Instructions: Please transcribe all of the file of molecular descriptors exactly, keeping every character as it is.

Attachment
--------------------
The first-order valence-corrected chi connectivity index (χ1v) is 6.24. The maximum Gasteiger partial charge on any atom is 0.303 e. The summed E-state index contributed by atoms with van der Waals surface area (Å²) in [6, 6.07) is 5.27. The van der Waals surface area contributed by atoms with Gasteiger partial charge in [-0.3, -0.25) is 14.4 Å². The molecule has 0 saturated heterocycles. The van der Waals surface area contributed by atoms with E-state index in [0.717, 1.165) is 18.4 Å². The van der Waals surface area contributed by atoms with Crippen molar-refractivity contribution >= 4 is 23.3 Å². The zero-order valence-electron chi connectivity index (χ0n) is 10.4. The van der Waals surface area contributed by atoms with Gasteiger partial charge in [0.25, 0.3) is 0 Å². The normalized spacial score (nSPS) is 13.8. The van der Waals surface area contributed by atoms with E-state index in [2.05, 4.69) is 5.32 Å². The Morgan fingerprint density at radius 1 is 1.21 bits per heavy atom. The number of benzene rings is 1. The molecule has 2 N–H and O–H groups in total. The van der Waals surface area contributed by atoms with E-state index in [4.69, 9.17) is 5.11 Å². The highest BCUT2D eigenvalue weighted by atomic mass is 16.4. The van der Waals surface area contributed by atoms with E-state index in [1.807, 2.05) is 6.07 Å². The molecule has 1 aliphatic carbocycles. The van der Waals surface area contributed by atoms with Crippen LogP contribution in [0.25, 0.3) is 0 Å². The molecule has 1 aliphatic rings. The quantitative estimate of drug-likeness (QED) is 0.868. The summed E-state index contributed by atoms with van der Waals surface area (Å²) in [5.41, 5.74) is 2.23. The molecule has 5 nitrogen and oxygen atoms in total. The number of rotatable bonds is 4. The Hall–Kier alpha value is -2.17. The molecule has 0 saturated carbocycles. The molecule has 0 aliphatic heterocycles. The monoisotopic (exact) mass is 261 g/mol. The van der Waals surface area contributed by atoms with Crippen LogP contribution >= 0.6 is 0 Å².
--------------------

The first-order valence-corrected chi connectivity index (χ1v) is 6.24. The maximum Gasteiger partial charge on any atom is 0.303 e. The summed E-state index contributed by atoms with van der Waals surface area (Å²) in [6, 6.07) is 5.27. The van der Waals surface area contributed by atoms with Gasteiger partial charge in [-0.3, -0.25) is 14.4 Å². The molecule has 0 saturated heterocycles. The van der Waals surface area contributed by atoms with E-state index in [0.717, 1.165) is 18.4 Å². The van der Waals surface area contributed by atoms with Crippen molar-refractivity contribution >= 4 is 23.3 Å². The zero-order valence-electron chi connectivity index (χ0n) is 10.4. The van der Waals surface area contributed by atoms with Gasteiger partial charge in [0.25, 0.3) is 0 Å². The normalized spacial score (nSPS) is 13.8. The van der Waals surface area contributed by atoms with E-state index in [2.05, 4.69) is 5.32 Å². The Morgan fingerprint density at radius 1 is 1.21 bits per heavy atom. The number of benzene rings is 1. The molecule has 2 N–H and O–H groups in total. The van der Waals surface area contributed by atoms with E-state index in [4.69, 9.17) is 5.11 Å². The highest BCUT2D eigenvalue weighted by atomic mass is 16.4. The van der Waals surface area contributed by atoms with E-state index in [1.807, 2.05) is 6.07 Å². The molecule has 1 aliphatic carbocycles. The van der Waals surface area contributed by atoms with Crippen LogP contribution in [0.25, 0.3) is 0 Å². The molecule has 1 aliphatic rings. The quantitative estimate of drug-likeness (QED) is 0.868. The summed E-state index contributed by atoms with van der Waals surface area (Å²) in [5.41, 5.74) is 2.23. The molecule has 5 nitrogen and oxygen atoms in total. The number of rotatable bonds is 4. The Hall–Kier alpha value is -2.17. The molecule has 0 saturated carbocycles. The molecule has 0 aliphatic heterocycles. The monoisotopic (exact) mass is 261 g/mol. The van der Waals surface area contributed by atoms with Crippen LogP contribution >= 0.6 is 0 Å².